Because of that prior work, she took to the sumo deadlift quite well. Obviously, it takes more than a single session to truly own the movement, but her form was solid. She worked up to an easy set of 5 at 115 pounds before we moved on to the next portion of the training session; at first, she thought it was 70 pounds, until I informed her that the barbell weighs 45 pounds all on its own. She gazed at me in wonder: she had no idea she could do such a thing!

She had exercised prior to working with me, but—as is common for all too many women—had always gone for the lightweight dumbbells when doing any strength movements. Our session that night was the first time she had ever touched a barbell in her life. And she amazed herself.

I asked her if she had ever seen the movie or read the book Fried Green Tomatoes at the Whistle Stop Cafe. 

48a7b6ce55c546dedd3c3edd2772ab6bShe nodded yes.

I asked her if she had just had a “Towanda!” moment.

She agreed she had.

The rest of the evening until we parted ways, she was positively glowing. She was—rightly—so proud of herself. She kept saying, “I feel so empowered! This is amazing!”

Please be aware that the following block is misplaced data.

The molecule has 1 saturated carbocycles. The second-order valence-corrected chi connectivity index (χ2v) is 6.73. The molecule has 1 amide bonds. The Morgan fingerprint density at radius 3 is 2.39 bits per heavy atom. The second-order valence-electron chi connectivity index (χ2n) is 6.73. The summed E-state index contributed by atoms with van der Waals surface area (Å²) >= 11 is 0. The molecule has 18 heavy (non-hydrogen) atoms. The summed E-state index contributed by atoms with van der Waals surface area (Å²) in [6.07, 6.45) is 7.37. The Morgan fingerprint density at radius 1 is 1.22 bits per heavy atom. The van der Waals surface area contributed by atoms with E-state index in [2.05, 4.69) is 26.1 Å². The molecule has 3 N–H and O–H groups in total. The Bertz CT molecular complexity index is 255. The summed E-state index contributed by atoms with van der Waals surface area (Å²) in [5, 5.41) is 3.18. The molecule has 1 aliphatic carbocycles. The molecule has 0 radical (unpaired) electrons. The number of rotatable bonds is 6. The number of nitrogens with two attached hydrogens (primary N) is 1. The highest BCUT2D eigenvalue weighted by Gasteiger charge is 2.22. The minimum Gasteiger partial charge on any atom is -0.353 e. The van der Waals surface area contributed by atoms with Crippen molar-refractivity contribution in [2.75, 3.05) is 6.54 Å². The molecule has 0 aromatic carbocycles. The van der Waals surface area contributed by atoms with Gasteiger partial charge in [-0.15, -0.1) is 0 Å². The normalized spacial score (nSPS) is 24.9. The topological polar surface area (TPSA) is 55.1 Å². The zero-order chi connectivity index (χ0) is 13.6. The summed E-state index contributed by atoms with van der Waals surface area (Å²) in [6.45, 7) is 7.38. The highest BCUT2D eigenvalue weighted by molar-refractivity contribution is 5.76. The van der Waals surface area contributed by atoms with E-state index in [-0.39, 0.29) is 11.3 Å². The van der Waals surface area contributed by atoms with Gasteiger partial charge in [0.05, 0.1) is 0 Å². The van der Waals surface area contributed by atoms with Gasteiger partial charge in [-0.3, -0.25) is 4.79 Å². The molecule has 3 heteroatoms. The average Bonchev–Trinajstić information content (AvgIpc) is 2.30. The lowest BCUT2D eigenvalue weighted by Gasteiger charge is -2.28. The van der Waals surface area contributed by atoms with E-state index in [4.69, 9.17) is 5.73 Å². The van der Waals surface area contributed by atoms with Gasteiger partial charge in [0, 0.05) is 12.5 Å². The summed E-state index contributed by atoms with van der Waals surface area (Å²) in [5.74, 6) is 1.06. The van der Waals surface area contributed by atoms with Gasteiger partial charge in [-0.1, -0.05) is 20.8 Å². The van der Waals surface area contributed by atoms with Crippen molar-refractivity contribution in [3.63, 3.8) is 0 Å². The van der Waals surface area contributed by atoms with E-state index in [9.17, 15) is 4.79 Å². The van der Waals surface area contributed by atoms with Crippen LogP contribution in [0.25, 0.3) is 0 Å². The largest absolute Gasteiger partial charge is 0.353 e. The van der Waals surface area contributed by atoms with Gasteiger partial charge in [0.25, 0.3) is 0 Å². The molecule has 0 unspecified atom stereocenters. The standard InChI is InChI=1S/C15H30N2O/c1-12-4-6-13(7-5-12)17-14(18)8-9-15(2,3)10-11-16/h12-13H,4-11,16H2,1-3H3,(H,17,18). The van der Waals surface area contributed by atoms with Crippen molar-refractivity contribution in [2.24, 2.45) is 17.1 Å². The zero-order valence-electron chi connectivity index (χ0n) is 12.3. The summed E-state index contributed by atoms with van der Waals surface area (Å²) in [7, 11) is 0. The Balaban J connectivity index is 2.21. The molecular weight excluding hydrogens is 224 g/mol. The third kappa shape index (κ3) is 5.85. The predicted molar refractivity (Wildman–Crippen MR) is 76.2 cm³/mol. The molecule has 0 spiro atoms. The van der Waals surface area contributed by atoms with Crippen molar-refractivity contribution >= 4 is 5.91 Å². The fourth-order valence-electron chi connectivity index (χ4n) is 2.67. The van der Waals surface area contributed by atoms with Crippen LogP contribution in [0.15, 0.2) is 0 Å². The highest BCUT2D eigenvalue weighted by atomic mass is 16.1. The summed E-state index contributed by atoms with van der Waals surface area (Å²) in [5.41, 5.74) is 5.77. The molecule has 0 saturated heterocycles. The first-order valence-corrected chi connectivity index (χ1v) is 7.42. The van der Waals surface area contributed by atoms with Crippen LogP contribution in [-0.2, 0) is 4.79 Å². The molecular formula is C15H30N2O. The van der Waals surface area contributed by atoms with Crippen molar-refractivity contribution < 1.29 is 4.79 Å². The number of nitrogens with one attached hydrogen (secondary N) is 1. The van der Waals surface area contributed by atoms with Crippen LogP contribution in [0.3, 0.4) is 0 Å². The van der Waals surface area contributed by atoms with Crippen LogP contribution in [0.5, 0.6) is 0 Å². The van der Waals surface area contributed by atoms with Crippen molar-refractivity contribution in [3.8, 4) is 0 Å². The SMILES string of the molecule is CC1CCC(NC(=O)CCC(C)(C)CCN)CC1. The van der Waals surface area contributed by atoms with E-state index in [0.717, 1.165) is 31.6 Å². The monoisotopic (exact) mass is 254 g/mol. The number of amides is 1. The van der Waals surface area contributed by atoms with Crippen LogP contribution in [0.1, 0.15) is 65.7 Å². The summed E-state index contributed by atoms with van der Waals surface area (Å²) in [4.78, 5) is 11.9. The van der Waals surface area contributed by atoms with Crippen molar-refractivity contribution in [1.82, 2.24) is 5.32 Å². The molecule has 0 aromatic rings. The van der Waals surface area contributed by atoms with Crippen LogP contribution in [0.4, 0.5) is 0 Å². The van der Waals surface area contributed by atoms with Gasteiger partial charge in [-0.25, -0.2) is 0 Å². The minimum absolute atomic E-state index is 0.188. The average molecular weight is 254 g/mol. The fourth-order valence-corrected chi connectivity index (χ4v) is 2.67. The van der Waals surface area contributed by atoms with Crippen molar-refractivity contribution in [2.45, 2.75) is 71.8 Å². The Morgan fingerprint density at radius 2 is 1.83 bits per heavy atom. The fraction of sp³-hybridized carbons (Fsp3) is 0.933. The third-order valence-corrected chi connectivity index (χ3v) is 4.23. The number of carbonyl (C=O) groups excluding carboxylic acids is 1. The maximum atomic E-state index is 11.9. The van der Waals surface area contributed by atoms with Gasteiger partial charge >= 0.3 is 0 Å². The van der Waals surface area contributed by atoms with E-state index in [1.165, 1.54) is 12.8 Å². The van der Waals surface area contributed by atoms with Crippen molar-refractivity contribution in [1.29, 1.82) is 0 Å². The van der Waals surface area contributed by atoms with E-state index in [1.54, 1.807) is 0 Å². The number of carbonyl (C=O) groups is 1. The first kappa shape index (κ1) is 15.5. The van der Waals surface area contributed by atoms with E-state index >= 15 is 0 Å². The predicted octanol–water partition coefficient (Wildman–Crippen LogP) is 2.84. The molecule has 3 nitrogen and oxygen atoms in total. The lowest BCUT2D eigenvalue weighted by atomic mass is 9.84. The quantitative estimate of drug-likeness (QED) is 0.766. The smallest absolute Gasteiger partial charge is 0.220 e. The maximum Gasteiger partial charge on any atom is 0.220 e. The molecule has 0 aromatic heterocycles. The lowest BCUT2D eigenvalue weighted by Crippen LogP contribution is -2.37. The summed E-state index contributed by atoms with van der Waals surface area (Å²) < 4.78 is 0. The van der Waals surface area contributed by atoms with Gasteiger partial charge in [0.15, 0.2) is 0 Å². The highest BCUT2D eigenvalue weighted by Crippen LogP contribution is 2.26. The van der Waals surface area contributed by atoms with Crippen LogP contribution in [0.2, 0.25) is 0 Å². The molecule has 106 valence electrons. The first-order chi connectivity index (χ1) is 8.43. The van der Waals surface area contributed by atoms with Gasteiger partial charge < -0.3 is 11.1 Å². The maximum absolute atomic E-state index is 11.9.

Magical things happen when a woman starts to discover her capacity for strength. For the first time in all our sessions together, not once did she mention her weight or a negative opinion that she had about her body—she was simply astonished at what she had just done, and done well.

Story 3:

The Eastside YMCA’s Sports Performance Center

Twice a week, I coach a kettlebell class in the Eastside YMCA’s Sports Performance Center. The people in this class range in age from their 20s to their 70s and include people of different genders, levels of experience with strength training, and goals.

This week, after a warm-up and some practice on Turkish get-ups, we did a circuit of goblet squats, towel swings, lunges, push-ups, pull-ups (or hollow-body hangs), and Pallof presses.